Saturday, July 5, 2014

July 2, 2014 - Escalante City, Negros Occidental

WOW 6 months in the mission.  Six months since I first heard what this Cebuano actually is, and all that stuff. I can't believe it. It's a whole deal about mission time, how it is like  wow, super fast, but it feels like it's been a forever, and time is just incomprehensible here. But I've also now been in Escalante 3 months, for half of my mission I've been here. Lawaan seems so long ago, like it wan't even real. 
We were walking back from the Tagulabo house, a less active family. Most of the family actually lives in Bacolod most of the time and only return home every once in a while. But Tatay and his son, Ronel, and cousins live at the house, and we've been able to teach to them, and they're all really nice and good, but they're super ulaw (shy), and since it's been dugay nga wala sila nakasimba (a while since they've gone to church), they said they're shy to go back. But last week, Ronel and his cousin came to church! And the other day, when we went on splits, Elder Montano was able to teach to Tatay and family, and he said they were really able to help him understand why we need to take the Sacrament and come to church weekly, and that Tatay said that he would bring his whole family to church this week, because they'll be home from Bacolod this weekend! So we are really excited about this, just the growth that we've been able to see take place. But yeah, this picture was taken near their house, and it had rained hard that morning so the crick was flowing over.

I have yet to meet President McCurdy, though this week is the first Zone conference, so the ZL's are all in Cebu being ministered unto, and tomorrow they'll teach us all the new things.

This was almost a good picture, but it didn't quite focus on the flowers.

(In light of 4th of July this week, I had asked Adam if there were any remembrances of WWII in his area of the Philippines. ~trina)
There's few people left here who lived during the war. There's a tatay in the branch who was born in 1945, i think he said, so just afterwards. Probably the biggest hold over is just the "hey joes" and salutes I get. I have to try hard sometimes to not return a salute, because that probably wouldn't be the best image.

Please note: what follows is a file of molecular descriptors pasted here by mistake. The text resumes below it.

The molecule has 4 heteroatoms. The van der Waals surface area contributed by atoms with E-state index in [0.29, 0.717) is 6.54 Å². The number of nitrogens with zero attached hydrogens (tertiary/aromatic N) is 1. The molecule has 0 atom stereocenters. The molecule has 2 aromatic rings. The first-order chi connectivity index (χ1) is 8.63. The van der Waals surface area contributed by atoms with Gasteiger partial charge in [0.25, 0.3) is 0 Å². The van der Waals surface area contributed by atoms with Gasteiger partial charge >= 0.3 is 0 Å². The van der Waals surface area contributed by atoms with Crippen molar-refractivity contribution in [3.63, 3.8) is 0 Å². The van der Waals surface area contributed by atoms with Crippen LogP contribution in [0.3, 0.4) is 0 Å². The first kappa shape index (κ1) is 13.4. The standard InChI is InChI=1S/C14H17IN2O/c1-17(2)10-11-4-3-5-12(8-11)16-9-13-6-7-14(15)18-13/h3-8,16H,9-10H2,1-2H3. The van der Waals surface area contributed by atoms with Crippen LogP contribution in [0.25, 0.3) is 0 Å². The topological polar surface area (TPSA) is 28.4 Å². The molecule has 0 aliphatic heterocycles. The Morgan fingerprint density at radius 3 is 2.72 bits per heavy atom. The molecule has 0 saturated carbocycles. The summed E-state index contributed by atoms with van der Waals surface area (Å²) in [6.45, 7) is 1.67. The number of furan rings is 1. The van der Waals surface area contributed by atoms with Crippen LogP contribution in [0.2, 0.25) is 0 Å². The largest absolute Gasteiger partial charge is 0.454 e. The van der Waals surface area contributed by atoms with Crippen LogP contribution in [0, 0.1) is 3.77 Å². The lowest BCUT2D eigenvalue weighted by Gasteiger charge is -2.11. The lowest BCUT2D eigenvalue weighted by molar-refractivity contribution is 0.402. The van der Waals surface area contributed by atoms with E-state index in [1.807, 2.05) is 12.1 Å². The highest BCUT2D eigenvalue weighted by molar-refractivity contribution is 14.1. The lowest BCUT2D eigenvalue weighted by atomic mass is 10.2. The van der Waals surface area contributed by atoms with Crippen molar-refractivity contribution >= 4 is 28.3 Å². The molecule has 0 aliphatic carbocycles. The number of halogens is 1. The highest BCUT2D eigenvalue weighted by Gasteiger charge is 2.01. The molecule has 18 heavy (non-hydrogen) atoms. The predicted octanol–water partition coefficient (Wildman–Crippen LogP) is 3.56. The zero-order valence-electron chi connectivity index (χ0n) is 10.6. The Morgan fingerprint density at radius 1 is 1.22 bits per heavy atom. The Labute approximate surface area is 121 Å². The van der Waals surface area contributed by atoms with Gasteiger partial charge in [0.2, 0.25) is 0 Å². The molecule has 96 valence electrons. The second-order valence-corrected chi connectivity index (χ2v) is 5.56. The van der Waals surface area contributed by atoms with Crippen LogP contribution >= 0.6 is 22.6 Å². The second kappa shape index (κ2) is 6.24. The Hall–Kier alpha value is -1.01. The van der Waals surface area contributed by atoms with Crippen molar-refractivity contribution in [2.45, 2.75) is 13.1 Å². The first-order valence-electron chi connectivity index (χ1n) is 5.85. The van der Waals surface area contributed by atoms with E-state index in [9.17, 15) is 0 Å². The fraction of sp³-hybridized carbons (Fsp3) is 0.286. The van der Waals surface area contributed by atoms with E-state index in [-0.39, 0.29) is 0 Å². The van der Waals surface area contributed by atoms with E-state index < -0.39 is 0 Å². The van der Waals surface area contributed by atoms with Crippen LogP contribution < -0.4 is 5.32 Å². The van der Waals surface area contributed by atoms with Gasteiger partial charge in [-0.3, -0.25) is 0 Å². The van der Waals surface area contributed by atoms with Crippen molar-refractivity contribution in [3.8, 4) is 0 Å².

The baptism last week of Sister Blezil! Her mom and sisters were able to come to the baptism, and though it was kind of small, it was really nice, too. The aunt of sister Blezil, who is an RM from Calatrava was able to come too, and she was at her confirmation the next day as well. I can't express how good of a thing this is for her. I just know that this is really opening doors for her family and for all sorts of people. I know this is true.

The other day we went on splits. Elder Montano worked with Brother Leonardo, and I worked with Brothers Cris and Bobby, branch missionaries. We just split to be able to reach out to more people and areas, but it was a really interesting experience, to deal with the challenge of leading lessons. But one thing that I've really been trying to refocus on and practice is really just trusting in the Spirit for what I teach.  I was really focusing on listening to the people, and focus on them, only them, and not thinking of what to say, what's going on or anything. Just focus on the people. Focus on their needs. Have that desire and that love for the people we visit, to help them. To want to help them in the way our Father would have us help them. It's still a little hard if I don't know what to say and people start talking about how I'm struggling with the language, and it's like "It's not the language that's the problem, I just don't know what to say!" But I know that If we do trust in God, he will help us. If we do just keep talking to people, that we'll be covered, and we can start to actually do good. If we show our care for them, they will know we love them. That we will do anything for them. 


Elder Dunford.

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